Mugica told The New York Times' Ben Smith that the conspiracy theory was so "absurd" he thought it was "not going to have legs" but the claims quickly went from social media fodder to being amplified by the president's lawyer and conservative hosts on national television.
Smartmatic has been mentioned on Fox News and Fox Business at least 118 times and Dominion was mentioned 792 times, according to Smith.
Mugica retained attorney Erik Connolly, who won the largest defamation settlement in history after getting a payout of at least $177 million to a beef producer who sued ABC News for describing its "lean finely textured beef" as "pink slime" but now targets "red slime," lies spread by Republican officials, according to Smith.
"We've gotten to this point where there's so much falsity that is being spread on certain platforms, and you may need an occasion where you send a message, and that's what punitive damages can do in a case like this," Connolly told the outlet.
Dominion has also retained prominent libel lawyer Tom Clare and threatened to sue the Trump campaign and Powell if they do not retract their "false statements" and "damaging falsehoods" about the company.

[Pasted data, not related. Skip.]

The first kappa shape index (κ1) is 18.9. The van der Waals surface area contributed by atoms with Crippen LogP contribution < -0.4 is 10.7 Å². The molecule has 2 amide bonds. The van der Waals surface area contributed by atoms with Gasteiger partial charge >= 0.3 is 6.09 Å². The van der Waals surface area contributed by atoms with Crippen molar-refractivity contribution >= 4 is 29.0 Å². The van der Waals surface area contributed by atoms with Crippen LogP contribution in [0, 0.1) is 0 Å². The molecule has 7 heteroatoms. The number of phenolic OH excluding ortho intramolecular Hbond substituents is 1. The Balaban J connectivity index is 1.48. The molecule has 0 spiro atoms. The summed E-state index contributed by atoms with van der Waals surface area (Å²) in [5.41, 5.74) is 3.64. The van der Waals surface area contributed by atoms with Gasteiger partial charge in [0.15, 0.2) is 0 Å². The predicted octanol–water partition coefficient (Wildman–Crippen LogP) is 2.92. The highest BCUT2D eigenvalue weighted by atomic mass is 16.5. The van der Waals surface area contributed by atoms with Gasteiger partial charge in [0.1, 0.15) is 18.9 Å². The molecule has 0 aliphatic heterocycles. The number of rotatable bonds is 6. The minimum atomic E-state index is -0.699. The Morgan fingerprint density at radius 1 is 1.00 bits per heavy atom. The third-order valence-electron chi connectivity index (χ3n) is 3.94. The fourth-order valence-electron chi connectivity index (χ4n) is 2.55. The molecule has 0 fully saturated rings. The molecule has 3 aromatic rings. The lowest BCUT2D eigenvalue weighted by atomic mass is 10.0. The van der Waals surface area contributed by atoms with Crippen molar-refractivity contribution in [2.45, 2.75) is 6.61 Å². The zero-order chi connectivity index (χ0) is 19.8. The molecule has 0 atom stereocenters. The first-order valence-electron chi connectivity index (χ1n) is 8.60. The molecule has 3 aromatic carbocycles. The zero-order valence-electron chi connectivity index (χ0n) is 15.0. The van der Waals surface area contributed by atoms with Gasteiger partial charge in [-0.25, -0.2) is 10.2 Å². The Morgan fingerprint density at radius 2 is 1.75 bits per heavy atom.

Longtime First Amendment lawyer Floyd Abrams told Smith that the lawsuits threats from the two companies were "extremely powerful."
"The repeated accusations against both companies are plainly defamatory and surely have done enormous reputational and financial harm to both," he said, adding that it was "too early" to predict how the cases will end but "it is not too early to say that they would be highly dangerous to those sued."
Mugica argued that the false claims were dangerous to his company too since it could affect its business.
"This potentially could destroy it all," he said.
OAN has not commented on the lawsuit. Newsmax said in a statement to Smith that the network "has never made a claim of impropriety about Smartmatic, its ownership or software" and that it was just providing a "forum for public concerns and discussion," but a host did "clarify" the network's coverage on Monday.
It's unclear whether the Fox segments satisfied the lawyers' demands. Asked if he would settle for an apology from the networks, Mugica demurred.
"Is the apology going to reverse the false belief of tens of millions of people who believe in these lies?" he told Smith. "Then I could be satisfied."